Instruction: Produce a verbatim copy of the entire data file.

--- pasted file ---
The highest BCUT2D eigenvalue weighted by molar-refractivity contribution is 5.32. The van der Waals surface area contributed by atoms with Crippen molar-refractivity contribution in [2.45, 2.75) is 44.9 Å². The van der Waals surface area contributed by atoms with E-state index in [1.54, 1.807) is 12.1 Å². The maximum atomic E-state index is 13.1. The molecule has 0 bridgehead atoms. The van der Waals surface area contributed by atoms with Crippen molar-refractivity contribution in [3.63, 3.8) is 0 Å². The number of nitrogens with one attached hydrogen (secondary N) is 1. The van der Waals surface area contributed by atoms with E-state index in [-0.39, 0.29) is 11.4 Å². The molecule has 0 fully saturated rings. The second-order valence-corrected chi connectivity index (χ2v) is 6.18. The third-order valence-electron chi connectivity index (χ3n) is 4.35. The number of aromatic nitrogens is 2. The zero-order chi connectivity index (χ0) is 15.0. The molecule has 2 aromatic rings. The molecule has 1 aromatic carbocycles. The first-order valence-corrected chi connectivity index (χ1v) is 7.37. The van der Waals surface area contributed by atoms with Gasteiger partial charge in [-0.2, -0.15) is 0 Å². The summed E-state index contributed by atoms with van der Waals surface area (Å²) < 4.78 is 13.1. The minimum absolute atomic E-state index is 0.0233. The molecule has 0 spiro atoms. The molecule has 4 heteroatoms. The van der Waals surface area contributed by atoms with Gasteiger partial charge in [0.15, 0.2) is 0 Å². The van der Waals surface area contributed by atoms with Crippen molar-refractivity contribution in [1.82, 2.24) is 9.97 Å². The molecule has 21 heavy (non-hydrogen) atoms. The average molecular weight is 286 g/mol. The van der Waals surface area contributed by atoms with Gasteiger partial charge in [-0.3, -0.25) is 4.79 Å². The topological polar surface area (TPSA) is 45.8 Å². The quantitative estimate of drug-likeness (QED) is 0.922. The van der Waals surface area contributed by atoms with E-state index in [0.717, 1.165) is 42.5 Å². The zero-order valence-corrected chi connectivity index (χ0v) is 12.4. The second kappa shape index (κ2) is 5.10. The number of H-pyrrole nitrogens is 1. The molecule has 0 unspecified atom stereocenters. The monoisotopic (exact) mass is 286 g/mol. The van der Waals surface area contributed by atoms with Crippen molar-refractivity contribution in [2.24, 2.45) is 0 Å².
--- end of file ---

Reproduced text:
The highest BCUT2D eigenvalue weighted by molar-refractivity contribution is 5.32. The van der Waals surface area contributed by atoms with Crippen molar-refractivity contribution in [2.45, 2.75) is 44.9 Å². The van der Waals surface area contributed by atoms with E-state index in [1.54, 1.807) is 12.1 Å². The maximum atomic E-state index is 13.1. The molecule has 0 bridgehead atoms. The van der Waals surface area contributed by atoms with Crippen molar-refractivity contribution in [3.63, 3.8) is 0 Å². The number of nitrogens with one attached hydrogen (secondary N) is 1. The van der Waals surface area contributed by atoms with E-state index in [-0.39, 0.29) is 11.4 Å². The molecule has 0 fully saturated rings. The second-order valence-corrected chi connectivity index (χ2v) is 6.18. The third-order valence-electron chi connectivity index (χ3n) is 4.35. The number of aromatic nitrogens is 2. The zero-order chi connectivity index (χ0) is 15.0. The molecule has 2 aromatic rings. The molecule has 1 aromatic carbocycles. The first-order valence-corrected chi connectivity index (χ1v) is 7.37. The van der Waals surface area contributed by atoms with Gasteiger partial charge in [-0.2, -0.15) is 0 Å². The summed E-state index contributed by atoms with van der Waals surface area (Å²) < 4.78 is 13.1. The minimum absolute atomic E-state index is 0.0233. The molecule has 0 spiro atoms. The molecule has 4 heteroatoms. The van der Waals surface area contributed by atoms with Gasteiger partial charge in [0.15, 0.2) is 0 Å². The van der Waals surface area contributed by atoms with Crippen molar-refractivity contribution in [1.82, 2.24) is 9.97 Å². The molecule has 21 heavy (non-hydrogen) atoms. The average molecular weight is 286 g/mol. The van der Waals surface area contributed by atoms with Gasteiger partial charge in [-0.3, -0.25) is 4.79 Å². The topological polar surface area (TPSA) is 45.8 Å². The quantitative estimate of drug-likeness (QED) is 0.922. The van der Waals surface area contributed by atoms with E-state index in [0.717, 1.165) is 42.5 Å². The zero-order valence-corrected chi connectivity index (χ0v) is 12.4. The second kappa shape index (κ2) is 5.10. The number of H-pyrrole nitrogens is 1. The molecule has 0 unspecified atom stereocenters. The monoisotopic (exact) mass is 286 g/mol. The van der Waals surface area contributed by atoms with Crippen molar-refractivity contribution in [2.24, 2.45) is 0 Å².